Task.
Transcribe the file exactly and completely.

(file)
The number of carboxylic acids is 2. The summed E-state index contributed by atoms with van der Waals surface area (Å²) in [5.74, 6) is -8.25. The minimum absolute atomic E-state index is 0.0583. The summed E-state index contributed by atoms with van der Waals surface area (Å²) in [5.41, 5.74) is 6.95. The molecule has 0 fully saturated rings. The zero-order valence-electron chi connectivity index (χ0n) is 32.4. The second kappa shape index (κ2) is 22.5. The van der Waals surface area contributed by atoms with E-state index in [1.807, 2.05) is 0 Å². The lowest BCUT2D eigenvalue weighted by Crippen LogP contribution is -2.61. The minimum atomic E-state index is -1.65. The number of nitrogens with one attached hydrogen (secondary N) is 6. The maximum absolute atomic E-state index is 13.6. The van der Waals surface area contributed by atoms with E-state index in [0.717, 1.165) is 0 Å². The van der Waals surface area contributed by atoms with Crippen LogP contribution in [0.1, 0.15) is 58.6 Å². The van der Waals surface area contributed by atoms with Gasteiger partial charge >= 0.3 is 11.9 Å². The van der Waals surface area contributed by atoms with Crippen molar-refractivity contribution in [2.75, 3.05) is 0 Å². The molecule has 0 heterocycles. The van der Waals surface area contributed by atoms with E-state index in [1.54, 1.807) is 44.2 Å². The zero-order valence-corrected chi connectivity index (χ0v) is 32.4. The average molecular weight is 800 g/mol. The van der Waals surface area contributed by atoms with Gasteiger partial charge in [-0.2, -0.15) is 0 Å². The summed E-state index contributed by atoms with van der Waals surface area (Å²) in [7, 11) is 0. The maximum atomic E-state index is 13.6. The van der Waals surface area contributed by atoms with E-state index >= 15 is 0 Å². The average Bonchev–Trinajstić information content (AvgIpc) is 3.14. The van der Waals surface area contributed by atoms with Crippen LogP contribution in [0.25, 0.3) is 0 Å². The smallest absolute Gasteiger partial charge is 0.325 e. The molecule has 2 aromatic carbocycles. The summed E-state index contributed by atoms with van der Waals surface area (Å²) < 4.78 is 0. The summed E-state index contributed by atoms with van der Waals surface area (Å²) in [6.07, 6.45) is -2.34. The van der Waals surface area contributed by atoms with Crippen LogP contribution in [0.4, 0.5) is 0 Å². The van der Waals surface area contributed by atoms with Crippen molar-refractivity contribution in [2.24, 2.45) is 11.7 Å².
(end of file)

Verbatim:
The number of carboxylic acids is 2. The summed E-state index contributed by atoms with van der Waals surface area (Å²) in [5.74, 6) is -8.25. The minimum absolute atomic E-state index is 0.0583. The summed E-state index contributed by atoms with van der Waals surface area (Å²) in [5.41, 5.74) is 6.95. The molecule has 0 fully saturated rings. The zero-order valence-electron chi connectivity index (χ0n) is 32.4. The second kappa shape index (κ2) is 22.5. The van der Waals surface area contributed by atoms with E-state index in [1.807, 2.05) is 0 Å². The lowest BCUT2D eigenvalue weighted by Crippen LogP contribution is -2.61. The minimum atomic E-state index is -1.65. The number of nitrogens with one attached hydrogen (secondary N) is 6. The maximum absolute atomic E-state index is 13.6. The van der Waals surface area contributed by atoms with E-state index in [0.717, 1.165) is 0 Å². The van der Waals surface area contributed by atoms with Crippen LogP contribution in [0.1, 0.15) is 58.6 Å². The van der Waals surface area contributed by atoms with Gasteiger partial charge >= 0.3 is 11.9 Å². The van der Waals surface area contributed by atoms with Crippen molar-refractivity contribution in [2.75, 3.05) is 0 Å². The molecule has 0 heterocycles. The van der Waals surface area contributed by atoms with E-state index in [1.54, 1.807) is 44.2 Å². The zero-order valence-corrected chi connectivity index (χ0v) is 32.4. The average molecular weight is 800 g/mol. The van der Waals surface area contributed by atoms with Gasteiger partial charge in [-0.2, -0.15) is 0 Å². The summed E-state index contributed by atoms with van der Waals surface area (Å²) in [7, 11) is 0. The maximum atomic E-state index is 13.6. The van der Waals surface area contributed by atoms with E-state index >= 15 is 0 Å². The average Bonchev–Trinajstić information content (AvgIpc) is 3.14. The van der Waals surface area contributed by atoms with Crippen LogP contribution in [0.25, 0.3) is 0 Å². The smallest absolute Gasteiger partial charge is 0.325 e. The molecule has 2 aromatic carbocycles. The summed E-state index contributed by atoms with van der Waals surface area (Å²) < 4.78 is 0. The summed E-state index contributed by atoms with van der Waals surface area (Å²) in [6.07, 6.45) is -2.34. The van der Waals surface area contributed by atoms with Crippen LogP contribution in [0.4, 0.5) is 0 Å². The van der Waals surface area contributed by atoms with Crippen molar-refractivity contribution in [2.24, 2.45) is 11.7 Å².